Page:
Within individual species this observation has held true. From taller humans to bigger dogs, cancer risk has been found to positively correlate with body size. So in theory big animals that live long lives should experience higher rates of cancer than smaller, short-lived organisms.
But this hasn’t been found to be the case, and the discordancy is known as “Peto’s Paradox” after epidemiologist Richard Peto, who discovered per-cell carcinogenesis rates were not consistent between species. In fact, in some larger species such as whales and elephants there seemed to be very little evidence of cancer at all, despite being massive and living long lives.
While it is generally understood that each species has evolved its own unique abilities for suppressing cancer, elephants have been of particular interest to researchers. These animals have similar lifespans to humans yet, despite their size, show little signs of cancer, even in very old age. It has been estimated as little as five percent of elephants ultimately succumb to cancer, compared to 25 percent of humans.
A landmark study a few years ago homed in on one of the key ways these massive mammals may be avoiding cancer. Elephants seem to have 20 different copies of a tumour-suppressing gene known as p53.
This gene encodes a protein, also known as p53, which serves as a crucial cell protector. This protein acts a bit like a guard whose job is to stop a cell dividing when it detects any DNA damage or mutation.
Would You Allow Tiny Robots To Brush Your Teeth?
Like many menial tasks, there may soon be a way to outsource brushing your teeth to robots. Engineers at the University of Pennsylvania have developed a system of microrobots that can change shape to form bristles or floss. They don’t just brush plaque away, but release antimicrobials to kill bad bacteria.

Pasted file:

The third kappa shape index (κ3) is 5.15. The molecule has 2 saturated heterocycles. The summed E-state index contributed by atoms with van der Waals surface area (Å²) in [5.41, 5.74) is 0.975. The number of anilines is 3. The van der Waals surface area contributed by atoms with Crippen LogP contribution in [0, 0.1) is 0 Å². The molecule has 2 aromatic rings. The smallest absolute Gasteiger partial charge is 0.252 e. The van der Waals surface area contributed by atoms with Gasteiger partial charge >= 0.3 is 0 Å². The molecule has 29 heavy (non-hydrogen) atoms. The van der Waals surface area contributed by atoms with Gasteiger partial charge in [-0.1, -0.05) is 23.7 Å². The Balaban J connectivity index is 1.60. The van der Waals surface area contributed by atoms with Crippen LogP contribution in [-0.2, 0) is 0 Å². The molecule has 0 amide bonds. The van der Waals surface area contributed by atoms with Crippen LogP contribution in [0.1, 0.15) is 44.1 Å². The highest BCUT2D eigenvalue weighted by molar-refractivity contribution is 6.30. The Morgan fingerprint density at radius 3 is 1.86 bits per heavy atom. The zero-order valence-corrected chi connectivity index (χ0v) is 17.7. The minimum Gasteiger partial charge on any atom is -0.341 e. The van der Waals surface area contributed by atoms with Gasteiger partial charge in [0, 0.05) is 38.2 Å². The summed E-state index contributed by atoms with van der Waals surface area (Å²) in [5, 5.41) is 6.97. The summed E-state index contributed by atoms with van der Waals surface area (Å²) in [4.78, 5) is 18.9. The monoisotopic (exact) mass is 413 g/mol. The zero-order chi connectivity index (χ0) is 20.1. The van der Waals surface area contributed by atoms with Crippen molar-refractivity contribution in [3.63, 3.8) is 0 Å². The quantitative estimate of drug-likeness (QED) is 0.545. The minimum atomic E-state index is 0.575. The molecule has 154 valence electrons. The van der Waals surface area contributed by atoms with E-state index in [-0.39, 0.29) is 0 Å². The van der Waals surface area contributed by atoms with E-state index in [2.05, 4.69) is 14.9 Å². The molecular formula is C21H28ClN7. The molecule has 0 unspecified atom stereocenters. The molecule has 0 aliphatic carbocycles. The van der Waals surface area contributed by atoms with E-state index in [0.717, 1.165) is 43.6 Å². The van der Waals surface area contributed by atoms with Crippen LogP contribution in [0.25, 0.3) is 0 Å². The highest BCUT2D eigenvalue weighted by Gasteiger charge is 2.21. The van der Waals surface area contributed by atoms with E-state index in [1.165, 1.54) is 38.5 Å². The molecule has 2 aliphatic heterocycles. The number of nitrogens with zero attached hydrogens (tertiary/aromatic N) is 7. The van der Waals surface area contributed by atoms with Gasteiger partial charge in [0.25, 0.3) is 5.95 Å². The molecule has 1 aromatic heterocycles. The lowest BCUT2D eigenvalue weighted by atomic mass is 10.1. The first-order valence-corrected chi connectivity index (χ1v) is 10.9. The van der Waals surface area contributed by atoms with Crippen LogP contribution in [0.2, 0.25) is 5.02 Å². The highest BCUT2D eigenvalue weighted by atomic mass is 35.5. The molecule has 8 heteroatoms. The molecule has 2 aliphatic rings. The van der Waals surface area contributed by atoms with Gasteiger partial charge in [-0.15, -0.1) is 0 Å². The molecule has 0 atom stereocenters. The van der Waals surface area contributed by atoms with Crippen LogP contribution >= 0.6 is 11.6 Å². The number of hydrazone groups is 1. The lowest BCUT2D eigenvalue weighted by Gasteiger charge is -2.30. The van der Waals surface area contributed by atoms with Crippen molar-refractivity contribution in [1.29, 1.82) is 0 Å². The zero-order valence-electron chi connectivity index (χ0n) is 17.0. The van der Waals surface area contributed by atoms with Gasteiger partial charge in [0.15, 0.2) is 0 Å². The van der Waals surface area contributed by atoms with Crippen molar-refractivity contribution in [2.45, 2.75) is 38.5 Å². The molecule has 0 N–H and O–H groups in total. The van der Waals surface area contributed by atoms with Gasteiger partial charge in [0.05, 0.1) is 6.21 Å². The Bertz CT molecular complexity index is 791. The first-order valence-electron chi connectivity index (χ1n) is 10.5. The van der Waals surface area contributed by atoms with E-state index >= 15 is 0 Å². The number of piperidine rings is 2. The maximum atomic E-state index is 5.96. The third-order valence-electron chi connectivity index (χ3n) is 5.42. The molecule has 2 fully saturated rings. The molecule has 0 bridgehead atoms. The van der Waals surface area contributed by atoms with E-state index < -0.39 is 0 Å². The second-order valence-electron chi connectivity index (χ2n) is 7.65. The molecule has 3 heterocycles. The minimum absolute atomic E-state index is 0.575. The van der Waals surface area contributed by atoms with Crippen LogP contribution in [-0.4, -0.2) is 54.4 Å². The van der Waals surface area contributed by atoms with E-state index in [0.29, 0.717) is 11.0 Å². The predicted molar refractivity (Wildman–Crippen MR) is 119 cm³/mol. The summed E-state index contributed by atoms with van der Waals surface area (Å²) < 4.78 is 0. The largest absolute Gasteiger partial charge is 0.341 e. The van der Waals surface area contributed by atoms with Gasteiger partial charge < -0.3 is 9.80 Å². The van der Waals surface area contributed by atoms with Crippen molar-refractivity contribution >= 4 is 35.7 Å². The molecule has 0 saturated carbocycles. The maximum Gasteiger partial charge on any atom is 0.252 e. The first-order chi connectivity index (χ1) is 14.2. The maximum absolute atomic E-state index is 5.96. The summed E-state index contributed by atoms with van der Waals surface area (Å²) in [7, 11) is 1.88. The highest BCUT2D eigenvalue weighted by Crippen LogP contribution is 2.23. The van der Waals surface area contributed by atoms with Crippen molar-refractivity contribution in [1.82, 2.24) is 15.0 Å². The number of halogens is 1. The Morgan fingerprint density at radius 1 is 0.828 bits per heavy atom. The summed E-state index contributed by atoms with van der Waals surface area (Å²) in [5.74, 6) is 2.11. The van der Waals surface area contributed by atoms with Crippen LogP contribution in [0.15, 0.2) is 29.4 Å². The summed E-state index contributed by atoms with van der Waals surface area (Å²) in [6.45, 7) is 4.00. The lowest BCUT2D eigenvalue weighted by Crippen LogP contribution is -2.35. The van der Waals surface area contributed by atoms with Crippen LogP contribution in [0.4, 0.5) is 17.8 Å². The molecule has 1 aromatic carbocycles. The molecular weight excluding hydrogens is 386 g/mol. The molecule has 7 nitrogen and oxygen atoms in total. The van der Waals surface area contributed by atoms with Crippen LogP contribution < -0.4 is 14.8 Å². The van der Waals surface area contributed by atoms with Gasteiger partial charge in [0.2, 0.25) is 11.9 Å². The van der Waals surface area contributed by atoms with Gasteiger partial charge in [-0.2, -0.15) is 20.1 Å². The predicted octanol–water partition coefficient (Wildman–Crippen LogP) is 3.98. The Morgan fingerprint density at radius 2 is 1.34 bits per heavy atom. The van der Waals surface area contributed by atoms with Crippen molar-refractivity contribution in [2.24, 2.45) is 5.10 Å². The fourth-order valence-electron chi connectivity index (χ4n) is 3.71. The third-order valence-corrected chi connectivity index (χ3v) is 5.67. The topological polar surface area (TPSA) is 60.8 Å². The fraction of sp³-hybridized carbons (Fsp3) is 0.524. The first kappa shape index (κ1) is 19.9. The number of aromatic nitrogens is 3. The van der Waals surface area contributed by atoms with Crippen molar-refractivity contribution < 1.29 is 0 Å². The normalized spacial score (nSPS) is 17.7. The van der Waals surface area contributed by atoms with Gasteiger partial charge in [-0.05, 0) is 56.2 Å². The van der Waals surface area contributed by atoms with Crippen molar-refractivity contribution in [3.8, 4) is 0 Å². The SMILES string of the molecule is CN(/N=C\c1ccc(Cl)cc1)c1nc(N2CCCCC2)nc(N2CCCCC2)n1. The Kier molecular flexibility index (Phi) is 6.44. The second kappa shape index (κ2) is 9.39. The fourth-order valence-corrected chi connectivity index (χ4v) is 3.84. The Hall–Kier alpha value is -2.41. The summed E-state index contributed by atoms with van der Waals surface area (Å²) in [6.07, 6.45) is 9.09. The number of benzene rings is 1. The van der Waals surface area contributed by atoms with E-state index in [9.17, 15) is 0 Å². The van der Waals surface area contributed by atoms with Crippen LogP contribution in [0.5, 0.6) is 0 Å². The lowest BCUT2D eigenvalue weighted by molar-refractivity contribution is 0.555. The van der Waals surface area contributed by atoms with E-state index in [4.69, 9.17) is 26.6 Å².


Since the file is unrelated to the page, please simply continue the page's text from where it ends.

Brushing and flossing every day can be annoying, and even people who stick to the routine can miss areas and wind up with trouble. Part of the problem is that toothbrushes don’t account for differences in the shape or spacing of different people’s teeth.
The new system solves that issue by effectively shapeshifting. It’s made up of iron oxide nanoparticles, which can be assembled into different formations and controlled using magnetic fields. This way, the particles can be arranged into the shape of bristles to brush plaque from tooth surfaces, or thinner floss-like strands to scrub between teeth.
But these microrobots don’t just clean teeth mechanically. Iron oxide is known to activate hydrogen peroxide, triggering a reaction that produces free radicals that kill bacteria and the sticky biofilms they form on teeth.
Trials Of Flying Taxis To Begin At UK Airports. Virgin To Operate.
Trials of zero-emission flying taxis travelling from city centres and across country to international airports are to begin in Britain within two years.
A consortium including a consulting engineer, air-traffic control, airports, academics, technology funds and aviation start-ups has come together to launch the first test runs of flying air taxis, aircraft known as eVTOLs, or electric vertical take-off and landing vehicles.
They are seen as replacing small helicopters but with much lower carbon and noise footprints, lower operating costs and lower fares for the travelling public or commercial organisations.